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Beirut Air Traffic Controllers Strike 1 Hour, Wednesday, For Better Wages

May 16

Beirut Air Traffic Controllers Strike 1 Hour, Wednesday, For Better Wages

The committee of air traffic controllers announced it would stop working from 9 a.m. to 10 a.m. Wednesday to draw attention to its demand for increased salaries, an airport source said on Tuesday.

The strike has been scheduled to coincide with the current Cabinet's final session.

The committee has been demanding benefits and the implementation of the salary scale law specific to air traffic controllers. It has also demanded that the government hire more air traffic controllers, experts and approve the necessary funds to finance important projects.

The committee said it was “obligated” to go on strike, 'because we do not have enough time to enter into negotiations and discussions,' sources told local newspaper Al-Akhbar in a report published Tuesday.

Last month, the Lebanese Air Traffic Controllers Association warned in a statement that Lebanon's air traffic control was in an 'extremely dangerous' situation and putting air safety at risk.

LebATCA urged the government to meet a list of demands on improving the training, hiring and promoting processes of air control officers before parliamentary elections on May 6.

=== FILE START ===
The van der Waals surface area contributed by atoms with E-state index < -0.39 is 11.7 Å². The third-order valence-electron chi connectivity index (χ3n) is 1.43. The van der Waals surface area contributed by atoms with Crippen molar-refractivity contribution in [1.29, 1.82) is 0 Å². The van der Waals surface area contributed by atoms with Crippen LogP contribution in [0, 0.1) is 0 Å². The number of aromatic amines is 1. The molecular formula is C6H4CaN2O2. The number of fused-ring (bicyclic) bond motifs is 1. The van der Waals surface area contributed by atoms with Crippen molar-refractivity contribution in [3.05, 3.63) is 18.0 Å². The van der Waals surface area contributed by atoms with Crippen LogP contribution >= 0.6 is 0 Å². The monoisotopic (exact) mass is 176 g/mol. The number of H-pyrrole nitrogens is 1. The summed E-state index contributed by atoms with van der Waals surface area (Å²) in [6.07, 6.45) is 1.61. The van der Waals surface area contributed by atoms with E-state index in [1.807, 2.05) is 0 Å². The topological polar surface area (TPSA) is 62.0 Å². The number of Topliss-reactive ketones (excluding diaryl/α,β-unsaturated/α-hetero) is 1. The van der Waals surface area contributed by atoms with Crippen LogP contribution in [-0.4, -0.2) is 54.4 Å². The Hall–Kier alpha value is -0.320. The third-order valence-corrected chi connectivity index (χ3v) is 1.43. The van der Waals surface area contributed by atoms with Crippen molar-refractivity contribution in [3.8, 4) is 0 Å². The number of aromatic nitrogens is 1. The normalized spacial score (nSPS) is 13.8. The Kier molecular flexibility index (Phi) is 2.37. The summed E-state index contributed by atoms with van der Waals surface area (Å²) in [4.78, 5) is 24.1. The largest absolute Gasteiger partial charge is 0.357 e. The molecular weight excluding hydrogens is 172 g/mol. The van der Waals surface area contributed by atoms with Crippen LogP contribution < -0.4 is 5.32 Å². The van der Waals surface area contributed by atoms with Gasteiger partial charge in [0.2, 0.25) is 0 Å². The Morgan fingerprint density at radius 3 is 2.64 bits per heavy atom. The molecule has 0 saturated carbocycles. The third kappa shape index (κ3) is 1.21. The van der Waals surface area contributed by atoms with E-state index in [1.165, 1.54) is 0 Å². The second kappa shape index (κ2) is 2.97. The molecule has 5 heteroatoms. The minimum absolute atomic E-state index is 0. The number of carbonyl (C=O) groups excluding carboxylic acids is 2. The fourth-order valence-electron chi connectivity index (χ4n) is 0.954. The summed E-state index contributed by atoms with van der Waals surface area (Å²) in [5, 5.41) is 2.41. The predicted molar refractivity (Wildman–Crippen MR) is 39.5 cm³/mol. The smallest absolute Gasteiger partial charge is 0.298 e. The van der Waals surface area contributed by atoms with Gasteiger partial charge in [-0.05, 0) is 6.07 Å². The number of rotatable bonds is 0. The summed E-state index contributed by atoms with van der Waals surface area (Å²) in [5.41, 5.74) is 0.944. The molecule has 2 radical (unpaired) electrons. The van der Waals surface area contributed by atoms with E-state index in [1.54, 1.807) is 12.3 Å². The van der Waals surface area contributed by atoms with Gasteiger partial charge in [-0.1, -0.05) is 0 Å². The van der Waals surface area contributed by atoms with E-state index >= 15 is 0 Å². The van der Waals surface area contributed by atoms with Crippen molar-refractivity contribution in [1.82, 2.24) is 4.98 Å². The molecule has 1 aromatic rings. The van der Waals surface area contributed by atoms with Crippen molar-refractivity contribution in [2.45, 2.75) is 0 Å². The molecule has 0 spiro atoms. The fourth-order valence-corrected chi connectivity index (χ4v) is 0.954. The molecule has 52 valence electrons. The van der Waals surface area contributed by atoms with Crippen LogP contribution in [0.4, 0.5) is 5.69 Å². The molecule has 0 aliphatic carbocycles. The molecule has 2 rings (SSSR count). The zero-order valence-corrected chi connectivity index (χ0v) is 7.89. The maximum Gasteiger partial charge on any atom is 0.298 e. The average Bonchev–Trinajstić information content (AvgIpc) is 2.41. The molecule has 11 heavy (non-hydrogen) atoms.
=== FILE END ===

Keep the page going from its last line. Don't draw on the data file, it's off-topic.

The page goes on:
According to LebATCA, air traffic controllers' income, taking into account living costs and inflation rates in the country, is 'the lowest pay among controllers in neighboring countries and the region.'

LebATCA argued that the air control offices are extremely understaffed. With 20 air traffic controllers and 18 assistant controllers currently on the team, staff numbers fall short of LebATCA's suggested minimum of 75 officers, or the ideal team size of 105.

A Cabinet decision of October 2016, in line with recommendations from the International Civil Aviation Organization, called for the hiring of 30 assistant officers, but has yet to be implemented.

However, despite the need for more employees and training, LebATCA is now rethinking the demands, after the 2018 state budget endorsed last month slashed ministries’ budgets by 20 percent.